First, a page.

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  • Writer's pictureThe Low Down

Our planet is still in the emergency room

At the recent COP27 summit in Egypt, António Guterres, secretary general of the UN, warned that “our planet is still in the emergency room (he had referred to it a year before as a “Code red for humanity”). He went on to say that “we need to drastically reduce emissions now — and this is an issue COP27 did not address. The world still needs a giant leap on climate ambition.”

In the past 30 years, humans have added as much CO2 to the atmosphere as they did in the previous 30,000. Four countries -– the U.S., China, Russia and Germany – are responsible for half of all historical CO2 emissions. About 190 countries, including Canada, are responsible for the other half.

The agreement reached at the summit was hailed for its commitment to providing poor countries with financial assistance to rescue and rebuild vulnerable areas stricken by climate change. It remains to be seen how much of the promised money will ever get paid out. Rich countries in the global north, whose massive wealth was largely acquired through the burning of fossil fuels, have a shameful track record of reneging on their promises to compensate poor countries (mostly in the global south), who contribute little to the warming but bear the brunt of its consequences.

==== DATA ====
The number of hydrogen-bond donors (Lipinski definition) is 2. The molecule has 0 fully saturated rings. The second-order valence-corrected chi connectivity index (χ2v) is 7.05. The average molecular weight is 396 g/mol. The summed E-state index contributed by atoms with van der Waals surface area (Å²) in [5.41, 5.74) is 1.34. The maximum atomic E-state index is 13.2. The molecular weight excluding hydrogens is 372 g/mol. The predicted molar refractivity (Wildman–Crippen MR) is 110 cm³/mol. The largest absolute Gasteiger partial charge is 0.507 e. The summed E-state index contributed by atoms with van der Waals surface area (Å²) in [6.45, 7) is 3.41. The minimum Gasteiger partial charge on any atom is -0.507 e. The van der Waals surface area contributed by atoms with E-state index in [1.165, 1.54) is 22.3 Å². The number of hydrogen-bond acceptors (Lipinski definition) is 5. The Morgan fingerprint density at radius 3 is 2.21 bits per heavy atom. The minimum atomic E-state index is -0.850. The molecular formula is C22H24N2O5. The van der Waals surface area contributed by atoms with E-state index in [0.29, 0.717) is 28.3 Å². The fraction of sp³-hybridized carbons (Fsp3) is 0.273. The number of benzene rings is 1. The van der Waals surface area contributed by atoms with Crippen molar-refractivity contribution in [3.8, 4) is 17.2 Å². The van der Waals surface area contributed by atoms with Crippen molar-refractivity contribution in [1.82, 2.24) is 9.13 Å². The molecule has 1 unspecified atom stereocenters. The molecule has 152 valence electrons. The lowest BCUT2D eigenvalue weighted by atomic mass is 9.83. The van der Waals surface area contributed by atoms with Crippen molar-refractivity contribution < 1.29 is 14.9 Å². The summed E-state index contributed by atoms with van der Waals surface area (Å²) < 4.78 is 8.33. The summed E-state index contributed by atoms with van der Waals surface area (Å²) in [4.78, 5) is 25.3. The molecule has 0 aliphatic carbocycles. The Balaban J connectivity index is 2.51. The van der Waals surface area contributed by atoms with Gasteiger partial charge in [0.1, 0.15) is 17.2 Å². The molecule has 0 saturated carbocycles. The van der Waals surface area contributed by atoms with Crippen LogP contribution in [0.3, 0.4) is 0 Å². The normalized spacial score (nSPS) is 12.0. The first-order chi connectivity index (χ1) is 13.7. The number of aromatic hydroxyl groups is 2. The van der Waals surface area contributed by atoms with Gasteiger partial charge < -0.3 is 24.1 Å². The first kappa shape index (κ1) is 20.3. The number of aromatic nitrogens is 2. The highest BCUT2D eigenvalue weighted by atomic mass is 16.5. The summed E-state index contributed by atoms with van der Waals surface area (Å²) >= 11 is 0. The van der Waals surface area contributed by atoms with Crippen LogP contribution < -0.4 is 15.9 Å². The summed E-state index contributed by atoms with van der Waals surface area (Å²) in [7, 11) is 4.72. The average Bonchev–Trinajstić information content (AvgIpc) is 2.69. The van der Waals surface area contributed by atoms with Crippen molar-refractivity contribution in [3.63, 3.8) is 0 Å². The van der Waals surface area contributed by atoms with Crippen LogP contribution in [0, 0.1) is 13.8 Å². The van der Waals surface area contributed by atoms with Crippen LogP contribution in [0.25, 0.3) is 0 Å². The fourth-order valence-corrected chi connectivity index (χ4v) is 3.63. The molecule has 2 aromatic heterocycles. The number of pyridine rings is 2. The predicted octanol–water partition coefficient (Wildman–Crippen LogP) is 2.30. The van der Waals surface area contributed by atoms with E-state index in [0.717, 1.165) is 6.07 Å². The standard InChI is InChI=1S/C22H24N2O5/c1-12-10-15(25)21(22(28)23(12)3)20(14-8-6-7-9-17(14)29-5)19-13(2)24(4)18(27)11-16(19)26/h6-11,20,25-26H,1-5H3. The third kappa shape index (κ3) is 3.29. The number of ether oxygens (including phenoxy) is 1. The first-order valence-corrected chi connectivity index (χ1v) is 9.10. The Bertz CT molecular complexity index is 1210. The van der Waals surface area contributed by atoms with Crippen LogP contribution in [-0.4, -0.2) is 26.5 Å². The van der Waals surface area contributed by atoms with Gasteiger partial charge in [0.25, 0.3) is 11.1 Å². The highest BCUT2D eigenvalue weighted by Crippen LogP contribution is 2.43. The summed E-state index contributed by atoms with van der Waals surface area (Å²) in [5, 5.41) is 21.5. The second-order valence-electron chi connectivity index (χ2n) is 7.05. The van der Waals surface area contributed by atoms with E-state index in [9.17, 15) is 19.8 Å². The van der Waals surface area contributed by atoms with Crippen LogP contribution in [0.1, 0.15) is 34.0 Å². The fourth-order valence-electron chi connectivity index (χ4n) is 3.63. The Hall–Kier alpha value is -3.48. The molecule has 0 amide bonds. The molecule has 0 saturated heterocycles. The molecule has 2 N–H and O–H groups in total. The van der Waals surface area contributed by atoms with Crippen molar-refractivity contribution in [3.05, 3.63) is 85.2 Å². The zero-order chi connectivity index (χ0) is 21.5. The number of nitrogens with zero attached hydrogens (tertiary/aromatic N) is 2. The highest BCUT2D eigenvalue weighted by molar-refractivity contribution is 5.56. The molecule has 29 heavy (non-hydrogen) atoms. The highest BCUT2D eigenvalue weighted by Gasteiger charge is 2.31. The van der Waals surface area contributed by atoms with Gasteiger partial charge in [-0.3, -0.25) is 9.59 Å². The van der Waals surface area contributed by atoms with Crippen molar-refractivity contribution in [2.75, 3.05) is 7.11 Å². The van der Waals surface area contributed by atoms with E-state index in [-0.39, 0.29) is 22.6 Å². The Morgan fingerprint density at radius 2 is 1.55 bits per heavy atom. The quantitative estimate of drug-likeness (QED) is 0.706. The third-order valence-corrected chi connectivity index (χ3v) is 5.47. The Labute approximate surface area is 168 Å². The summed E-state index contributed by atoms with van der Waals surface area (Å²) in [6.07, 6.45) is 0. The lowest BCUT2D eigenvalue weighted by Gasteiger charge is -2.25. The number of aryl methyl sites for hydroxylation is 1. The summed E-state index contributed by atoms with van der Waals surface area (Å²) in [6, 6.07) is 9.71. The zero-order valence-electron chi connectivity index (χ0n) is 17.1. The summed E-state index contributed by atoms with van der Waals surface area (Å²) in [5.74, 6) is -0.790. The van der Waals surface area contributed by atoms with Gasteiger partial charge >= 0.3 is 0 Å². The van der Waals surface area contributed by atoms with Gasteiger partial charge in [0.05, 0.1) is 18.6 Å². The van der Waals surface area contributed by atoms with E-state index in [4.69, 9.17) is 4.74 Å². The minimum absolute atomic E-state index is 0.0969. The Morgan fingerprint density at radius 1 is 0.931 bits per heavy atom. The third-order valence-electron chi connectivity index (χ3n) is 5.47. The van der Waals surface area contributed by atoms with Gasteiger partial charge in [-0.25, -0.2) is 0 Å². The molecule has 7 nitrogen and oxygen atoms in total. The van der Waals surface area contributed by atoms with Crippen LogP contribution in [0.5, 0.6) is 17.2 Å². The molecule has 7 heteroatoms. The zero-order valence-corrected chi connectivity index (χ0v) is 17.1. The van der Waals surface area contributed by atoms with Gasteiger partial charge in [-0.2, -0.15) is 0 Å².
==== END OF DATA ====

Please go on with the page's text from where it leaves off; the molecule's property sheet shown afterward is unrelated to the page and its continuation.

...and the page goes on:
In the final deal, all countries committed to keeping warming to 1.5 Celsius (although the warming is accelerating, not declining). Excluded from the document, however, was any mention of phasing out – or even phasing down – the use of deadly fossil fuels.

This was because of relentless pressure from an energy industry afraid of losing money and power if science-based climate policies are adopted.

In the first quarter of 2022, 25 of the world’s largest oil and gas producers announced profits of close to a hundred billion dollars.

They sent 636 lobbyists to the COP27 to greedily protect these obscene profits by fighting tooth and nail to deny their responsibility for the climate crisis.

So, what can we as a community concerned about climate change do to make our leaders accountable for paying Canada’s fair share of the costs of loss and damage in the developing world and for phasing out fossil fuels at home as a matter of life and death? We could start by writing about our concerns to the parliamentary offices of Environment Minister Steven Guilbeault, Finance Minister Chrystia Freeland and Prime Minister Justin Trudeau.

We might also point out that several European countries have increased the taxes on oil company windfall profits and insist that Canada do the same. The energy industry is unjustly benefitting from a global pandemic and a war in Europe. Revenues earned from taxing these profits could be put to much better use in poor and vulnerable countries, where the blameless are suffering the most.

Paula Halpin lives in Masham.


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